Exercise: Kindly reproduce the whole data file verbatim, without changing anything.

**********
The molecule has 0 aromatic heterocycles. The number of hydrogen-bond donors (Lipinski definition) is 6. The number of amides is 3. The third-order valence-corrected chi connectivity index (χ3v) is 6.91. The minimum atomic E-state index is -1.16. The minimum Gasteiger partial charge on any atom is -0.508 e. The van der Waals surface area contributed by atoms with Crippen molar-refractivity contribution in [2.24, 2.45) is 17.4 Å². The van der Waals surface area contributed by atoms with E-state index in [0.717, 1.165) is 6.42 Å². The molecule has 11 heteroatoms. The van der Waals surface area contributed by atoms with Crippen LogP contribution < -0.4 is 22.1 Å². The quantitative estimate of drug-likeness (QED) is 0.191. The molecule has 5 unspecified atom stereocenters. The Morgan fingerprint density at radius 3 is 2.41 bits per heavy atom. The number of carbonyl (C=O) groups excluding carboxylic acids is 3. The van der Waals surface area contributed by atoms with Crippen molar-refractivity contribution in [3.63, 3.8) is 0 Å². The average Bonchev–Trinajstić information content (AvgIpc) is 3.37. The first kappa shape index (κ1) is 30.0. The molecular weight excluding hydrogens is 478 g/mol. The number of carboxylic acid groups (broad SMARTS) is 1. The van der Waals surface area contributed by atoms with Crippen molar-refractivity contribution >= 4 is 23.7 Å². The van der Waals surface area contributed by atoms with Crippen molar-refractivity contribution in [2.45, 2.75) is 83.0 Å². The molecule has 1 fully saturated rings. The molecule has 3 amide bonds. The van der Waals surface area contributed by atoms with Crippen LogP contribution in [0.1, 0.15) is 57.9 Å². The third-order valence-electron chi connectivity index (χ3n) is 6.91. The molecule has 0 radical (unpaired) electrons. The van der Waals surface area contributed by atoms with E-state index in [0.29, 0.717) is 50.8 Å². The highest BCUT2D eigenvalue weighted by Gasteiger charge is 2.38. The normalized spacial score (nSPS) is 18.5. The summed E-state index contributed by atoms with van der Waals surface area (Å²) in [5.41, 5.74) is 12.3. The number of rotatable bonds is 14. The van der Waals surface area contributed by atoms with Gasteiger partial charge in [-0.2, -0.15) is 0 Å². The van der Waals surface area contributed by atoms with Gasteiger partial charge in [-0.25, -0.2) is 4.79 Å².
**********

The molecule has 0 aromatic heterocycles. The number of hydrogen-bond donors (Lipinski definition) is 6. The number of amides is 3. The third-order valence-corrected chi connectivity index (χ3v) is 6.91. The minimum atomic E-state index is -1.16. The minimum Gasteiger partial charge on any atom is -0.508 e. The van der Waals surface area contributed by atoms with Crippen molar-refractivity contribution in [2.24, 2.45) is 17.4 Å². The van der Waals surface area contributed by atoms with E-state index in [0.717, 1.165) is 6.42 Å². The molecule has 11 heteroatoms. The van der Waals surface area contributed by atoms with Crippen LogP contribution < -0.4 is 22.1 Å². The quantitative estimate of drug-likeness (QED) is 0.191. The molecule has 5 unspecified atom stereocenters. The Morgan fingerprint density at radius 3 is 2.41 bits per heavy atom. The number of carbonyl (C=O) groups excluding carboxylic acids is 3. The van der Waals surface area contributed by atoms with Crippen molar-refractivity contribution in [3.63, 3.8) is 0 Å². The average Bonchev–Trinajstić information content (AvgIpc) is 3.37. The first kappa shape index (κ1) is 30.0. The molecular weight excluding hydrogens is 478 g/mol. The number of carboxylic acid groups (broad SMARTS) is 1. The van der Waals surface area contributed by atoms with Crippen molar-refractivity contribution >= 4 is 23.7 Å². The van der Waals surface area contributed by atoms with Crippen molar-refractivity contribution in [2.45, 2.75) is 83.0 Å². The molecule has 1 fully saturated rings. The molecule has 3 amide bonds. The van der Waals surface area contributed by atoms with Crippen LogP contribution in [0.1, 0.15) is 57.9 Å². The third-order valence-electron chi connectivity index (χ3n) is 6.91. The molecule has 0 radical (unpaired) electrons. The van der Waals surface area contributed by atoms with E-state index in [0.29, 0.717) is 50.8 Å². The highest BCUT2D eigenvalue weighted by Gasteiger charge is 2.38. The normalized spacial score (nSPS) is 18.5. The summed E-state index contributed by atoms with van der Waals surface area (Å²) in [5.41, 5.74) is 12.3. The number of rotatable bonds is 14. The van der Waals surface area contributed by atoms with Gasteiger partial charge in [-0.2, -0.15) is 0 Å². The van der Waals surface area contributed by atoms with Gasteiger partial charge in [-0.25, -0.2) is 4.79 Å².